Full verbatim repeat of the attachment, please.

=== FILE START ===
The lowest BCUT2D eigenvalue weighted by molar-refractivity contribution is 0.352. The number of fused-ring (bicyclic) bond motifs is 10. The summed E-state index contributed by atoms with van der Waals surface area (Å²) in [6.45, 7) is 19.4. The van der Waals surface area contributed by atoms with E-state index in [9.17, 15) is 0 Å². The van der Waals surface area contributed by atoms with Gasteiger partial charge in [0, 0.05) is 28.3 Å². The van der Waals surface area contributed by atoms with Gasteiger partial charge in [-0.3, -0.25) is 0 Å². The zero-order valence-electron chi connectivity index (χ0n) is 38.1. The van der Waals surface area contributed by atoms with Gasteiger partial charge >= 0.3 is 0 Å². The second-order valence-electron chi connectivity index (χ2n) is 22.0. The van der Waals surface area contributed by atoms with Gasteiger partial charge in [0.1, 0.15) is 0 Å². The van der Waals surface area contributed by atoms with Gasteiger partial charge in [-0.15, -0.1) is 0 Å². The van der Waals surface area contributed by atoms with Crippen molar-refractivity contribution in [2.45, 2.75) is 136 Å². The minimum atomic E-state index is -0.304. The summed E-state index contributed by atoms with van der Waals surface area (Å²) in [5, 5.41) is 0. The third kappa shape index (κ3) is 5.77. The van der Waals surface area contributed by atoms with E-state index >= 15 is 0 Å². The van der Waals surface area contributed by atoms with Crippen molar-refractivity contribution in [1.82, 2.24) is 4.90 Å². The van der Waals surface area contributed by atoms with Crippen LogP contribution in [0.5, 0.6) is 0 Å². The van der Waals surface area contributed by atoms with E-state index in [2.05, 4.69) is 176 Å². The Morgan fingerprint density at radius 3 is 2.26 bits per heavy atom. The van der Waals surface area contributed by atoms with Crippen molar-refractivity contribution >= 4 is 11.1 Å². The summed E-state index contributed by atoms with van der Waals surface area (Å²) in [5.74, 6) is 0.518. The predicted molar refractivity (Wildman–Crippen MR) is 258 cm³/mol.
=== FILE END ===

The lowest BCUT2D eigenvalue weighted by molar-refractivity contribution is 0.352. The number of fused-ring (bicyclic) bond motifs is 10. The summed E-state index contributed by atoms with van der Waals surface area (Å²) in [6.45, 7) is 19.4. The van der Waals surface area contributed by atoms with E-state index in [9.17, 15) is 0 Å². The van der Waals surface area contributed by atoms with Gasteiger partial charge in [0, 0.05) is 28.3 Å². The van der Waals surface area contributed by atoms with Gasteiger partial charge in [-0.3, -0.25) is 0 Å². The zero-order valence-electron chi connectivity index (χ0n) is 38.1. The van der Waals surface area contributed by atoms with Gasteiger partial charge >= 0.3 is 0 Å². The second-order valence-electron chi connectivity index (χ2n) is 22.0. The van der Waals surface area contributed by atoms with Gasteiger partial charge in [0.1, 0.15) is 0 Å². The van der Waals surface area contributed by atoms with Gasteiger partial charge in [-0.15, -0.1) is 0 Å². The van der Waals surface area contributed by atoms with Crippen molar-refractivity contribution in [2.45, 2.75) is 136 Å². The minimum atomic E-state index is -0.304. The summed E-state index contributed by atoms with van der Waals surface area (Å²) in [5, 5.41) is 0. The third kappa shape index (κ3) is 5.77. The van der Waals surface area contributed by atoms with E-state index >= 15 is 0 Å². The van der Waals surface area contributed by atoms with Crippen molar-refractivity contribution in [1.82, 2.24) is 4.90 Å². The van der Waals surface area contributed by atoms with Crippen LogP contribution in [0.5, 0.6) is 0 Å². The van der Waals surface area contributed by atoms with E-state index in [2.05, 4.69) is 176 Å². The Morgan fingerprint density at radius 3 is 2.26 bits per heavy atom. The van der Waals surface area contributed by atoms with Crippen molar-refractivity contribution >= 4 is 11.1 Å². The summed E-state index contributed by atoms with van der Waals surface area (Å²) in [5.74, 6) is 0.518. The predicted molar refractivity (Wildman–Crippen MR) is 258 cm³/mol.